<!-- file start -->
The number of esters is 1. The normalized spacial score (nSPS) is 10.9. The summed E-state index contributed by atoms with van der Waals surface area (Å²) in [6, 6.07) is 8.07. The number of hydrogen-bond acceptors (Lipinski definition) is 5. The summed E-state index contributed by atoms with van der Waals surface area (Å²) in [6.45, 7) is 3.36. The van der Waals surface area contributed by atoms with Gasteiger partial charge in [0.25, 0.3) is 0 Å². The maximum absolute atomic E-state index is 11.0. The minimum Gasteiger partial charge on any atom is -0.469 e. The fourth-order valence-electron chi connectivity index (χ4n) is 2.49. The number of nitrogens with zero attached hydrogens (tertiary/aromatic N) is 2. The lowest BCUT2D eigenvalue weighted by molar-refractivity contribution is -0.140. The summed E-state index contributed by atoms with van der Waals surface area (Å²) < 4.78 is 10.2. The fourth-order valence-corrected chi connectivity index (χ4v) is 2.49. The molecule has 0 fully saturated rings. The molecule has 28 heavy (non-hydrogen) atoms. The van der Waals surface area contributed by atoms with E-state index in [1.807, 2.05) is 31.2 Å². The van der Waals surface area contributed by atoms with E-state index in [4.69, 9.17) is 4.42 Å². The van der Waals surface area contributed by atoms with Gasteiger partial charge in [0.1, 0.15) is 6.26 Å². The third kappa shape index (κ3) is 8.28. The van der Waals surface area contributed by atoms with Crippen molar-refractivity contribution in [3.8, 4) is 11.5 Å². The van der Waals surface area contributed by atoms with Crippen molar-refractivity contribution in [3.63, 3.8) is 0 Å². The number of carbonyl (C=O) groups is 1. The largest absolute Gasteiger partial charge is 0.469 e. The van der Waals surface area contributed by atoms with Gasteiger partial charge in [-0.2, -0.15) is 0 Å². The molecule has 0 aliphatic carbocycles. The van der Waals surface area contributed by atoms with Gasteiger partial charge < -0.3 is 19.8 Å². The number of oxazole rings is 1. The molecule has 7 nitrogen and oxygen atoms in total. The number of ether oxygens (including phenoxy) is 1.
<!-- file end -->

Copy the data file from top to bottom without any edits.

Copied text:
The number of esters is 1. The normalized spacial score (nSPS) is 10.9. The summed E-state index contributed by atoms with van der Waals surface area (Å²) in [6, 6.07) is 8.07. The number of hydrogen-bond acceptors (Lipinski definition) is 5. The summed E-state index contributed by atoms with van der Waals surface area (Å²) in [6.45, 7) is 3.36. The van der Waals surface area contributed by atoms with Gasteiger partial charge in [0.25, 0.3) is 0 Å². The maximum absolute atomic E-state index is 11.0. The minimum Gasteiger partial charge on any atom is -0.469 e. The fourth-order valence-electron chi connectivity index (χ4n) is 2.49. The number of nitrogens with zero attached hydrogens (tertiary/aromatic N) is 2. The lowest BCUT2D eigenvalue weighted by molar-refractivity contribution is -0.140. The summed E-state index contributed by atoms with van der Waals surface area (Å²) < 4.78 is 10.2. The fourth-order valence-corrected chi connectivity index (χ4v) is 2.49. The molecule has 0 fully saturated rings. The molecule has 28 heavy (non-hydrogen) atoms. The van der Waals surface area contributed by atoms with E-state index in [1.807, 2.05) is 31.2 Å². The van der Waals surface area contributed by atoms with E-state index in [4.69, 9.17) is 4.42 Å². The van der Waals surface area contributed by atoms with Gasteiger partial charge in [0.1, 0.15) is 6.26 Å². The third kappa shape index (κ3) is 8.28. The van der Waals surface area contributed by atoms with Crippen molar-refractivity contribution in [3.8, 4) is 11.5 Å². The van der Waals surface area contributed by atoms with Crippen molar-refractivity contribution in [3.63, 3.8) is 0 Å². The number of carbonyl (C=O) groups is 1. The largest absolute Gasteiger partial charge is 0.469 e. The van der Waals surface area contributed by atoms with Gasteiger partial charge in [-0.2, -0.15) is 0 Å². The molecule has 0 aliphatic carbocycles. The van der Waals surface area contributed by atoms with Gasteiger partial charge < -0.3 is 19.8 Å². The number of oxazole rings is 1. The molecule has 7 nitrogen and oxygen atoms in total. The number of ether oxygens (including phenoxy) is 1.